MP: A brand is a living thing and the Atos brand excels at being agile and simple. It is essential we keep our brand strategy agile, flexible and efficient, which doesn’t come by itself as we are operating in a complex industry with an extensive range of products, services and solutions.
It’s quite often the case people get very excited about brand strategy but when it comes to execution of the brand it’s done very poorly. The execution of the brand is very important otherwise the whole process is wasting resources and not optimising ROI.
A brand is brought to life by making sure that it is translated and coherent across every touch point, which means that our corporate strategy is supported by our brand strategy. This isn’t always the case when we look at our competitors. Brand is business so in our day-to-day work our focus is to clearly link them together. This goes beyond marketing and communications: it’s a key value to use in all our discussions, throughout the whole company, as everyone needs to be connected to the Atos brand.
5. How do you ensure Atos’ employer branding is successful in attracting talent?
MP: Great brands start from within, so as well as focusing on our corporate, commercial and product brand, we continually develop our employer brand. We have a well-defined corporate brand which has helped us to build our employer brand. I believe a strong employer brand is fuel for recruitment strategies and as we operate in a highly competitive market it’s important to manage the brand with the aim of attracting the right talents.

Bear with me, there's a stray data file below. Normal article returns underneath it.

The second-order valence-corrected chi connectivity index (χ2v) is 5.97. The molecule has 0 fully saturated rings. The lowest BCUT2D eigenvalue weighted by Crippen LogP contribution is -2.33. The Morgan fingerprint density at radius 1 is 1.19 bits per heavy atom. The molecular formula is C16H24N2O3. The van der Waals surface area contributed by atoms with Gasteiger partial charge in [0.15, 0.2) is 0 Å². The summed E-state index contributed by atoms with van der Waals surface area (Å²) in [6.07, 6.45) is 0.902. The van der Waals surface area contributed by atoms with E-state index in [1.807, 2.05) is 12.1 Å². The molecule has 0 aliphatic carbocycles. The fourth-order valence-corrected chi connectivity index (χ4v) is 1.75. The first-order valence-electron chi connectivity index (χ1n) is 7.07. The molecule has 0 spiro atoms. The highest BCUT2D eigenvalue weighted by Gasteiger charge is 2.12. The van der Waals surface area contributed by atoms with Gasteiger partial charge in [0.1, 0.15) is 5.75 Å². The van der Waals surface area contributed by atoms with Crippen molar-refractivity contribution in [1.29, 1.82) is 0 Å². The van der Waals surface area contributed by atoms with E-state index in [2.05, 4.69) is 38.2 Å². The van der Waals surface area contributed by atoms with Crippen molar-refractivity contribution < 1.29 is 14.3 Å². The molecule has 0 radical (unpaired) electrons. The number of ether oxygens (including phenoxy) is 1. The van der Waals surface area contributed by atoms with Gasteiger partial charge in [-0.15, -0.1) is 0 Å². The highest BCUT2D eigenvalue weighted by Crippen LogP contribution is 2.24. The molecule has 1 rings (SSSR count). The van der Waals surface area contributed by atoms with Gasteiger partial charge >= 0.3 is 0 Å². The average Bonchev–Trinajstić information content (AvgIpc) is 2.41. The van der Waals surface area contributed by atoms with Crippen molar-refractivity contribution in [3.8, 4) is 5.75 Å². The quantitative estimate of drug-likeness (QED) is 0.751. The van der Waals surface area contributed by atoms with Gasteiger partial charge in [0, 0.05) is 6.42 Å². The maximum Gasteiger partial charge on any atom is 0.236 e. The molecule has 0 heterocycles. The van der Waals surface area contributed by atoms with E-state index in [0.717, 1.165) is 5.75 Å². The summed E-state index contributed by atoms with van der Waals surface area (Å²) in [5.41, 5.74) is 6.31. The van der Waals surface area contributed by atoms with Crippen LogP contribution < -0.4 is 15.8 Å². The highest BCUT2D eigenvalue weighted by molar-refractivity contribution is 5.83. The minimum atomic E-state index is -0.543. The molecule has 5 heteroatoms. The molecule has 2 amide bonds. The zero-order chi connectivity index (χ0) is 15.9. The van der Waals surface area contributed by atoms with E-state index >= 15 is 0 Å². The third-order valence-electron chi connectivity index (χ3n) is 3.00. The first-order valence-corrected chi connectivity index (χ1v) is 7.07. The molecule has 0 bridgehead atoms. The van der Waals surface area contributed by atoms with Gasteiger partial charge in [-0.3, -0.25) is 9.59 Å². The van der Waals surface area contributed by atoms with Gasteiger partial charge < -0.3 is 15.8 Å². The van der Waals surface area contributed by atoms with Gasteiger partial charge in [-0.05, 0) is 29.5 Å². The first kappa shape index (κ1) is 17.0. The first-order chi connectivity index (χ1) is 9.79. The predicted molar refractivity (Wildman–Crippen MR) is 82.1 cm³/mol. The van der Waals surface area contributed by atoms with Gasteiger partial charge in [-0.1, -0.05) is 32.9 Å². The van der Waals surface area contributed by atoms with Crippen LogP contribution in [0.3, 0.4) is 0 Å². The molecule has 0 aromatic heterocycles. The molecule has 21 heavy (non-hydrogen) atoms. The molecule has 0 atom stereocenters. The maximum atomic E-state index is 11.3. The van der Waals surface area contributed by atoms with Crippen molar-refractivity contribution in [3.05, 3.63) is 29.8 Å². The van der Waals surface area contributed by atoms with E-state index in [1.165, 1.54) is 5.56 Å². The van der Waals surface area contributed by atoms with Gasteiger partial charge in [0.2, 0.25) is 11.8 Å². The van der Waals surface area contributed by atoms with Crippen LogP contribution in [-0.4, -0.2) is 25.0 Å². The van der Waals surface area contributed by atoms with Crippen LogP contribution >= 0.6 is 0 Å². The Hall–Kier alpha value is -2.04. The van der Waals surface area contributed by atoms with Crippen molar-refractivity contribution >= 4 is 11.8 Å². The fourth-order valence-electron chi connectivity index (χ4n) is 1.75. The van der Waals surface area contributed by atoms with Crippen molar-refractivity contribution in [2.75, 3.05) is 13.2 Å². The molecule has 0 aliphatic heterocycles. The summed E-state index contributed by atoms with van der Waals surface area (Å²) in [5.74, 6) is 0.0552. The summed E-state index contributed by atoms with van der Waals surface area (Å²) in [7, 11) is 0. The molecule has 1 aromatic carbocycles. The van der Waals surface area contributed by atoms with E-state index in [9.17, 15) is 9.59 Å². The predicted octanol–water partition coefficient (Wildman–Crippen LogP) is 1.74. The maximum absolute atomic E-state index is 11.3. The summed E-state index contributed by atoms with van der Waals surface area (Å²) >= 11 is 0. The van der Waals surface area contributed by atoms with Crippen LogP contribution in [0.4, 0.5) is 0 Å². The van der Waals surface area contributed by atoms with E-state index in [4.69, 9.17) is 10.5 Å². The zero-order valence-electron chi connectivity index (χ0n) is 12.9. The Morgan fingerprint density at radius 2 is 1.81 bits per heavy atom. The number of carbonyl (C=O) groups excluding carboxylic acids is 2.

Atos is continuously working on its employer brand, from having a strong employer value proposition, defining personas to doing market research on the needs of our current and future employees. Working with institutions like the universities of Cambridge, Harvard, HEC and INSEAD, our strategic alliances (Siemens, Google Cloud), our global client base as well as our partnership with the IOC & IPC, all help to position Atos as a great employer.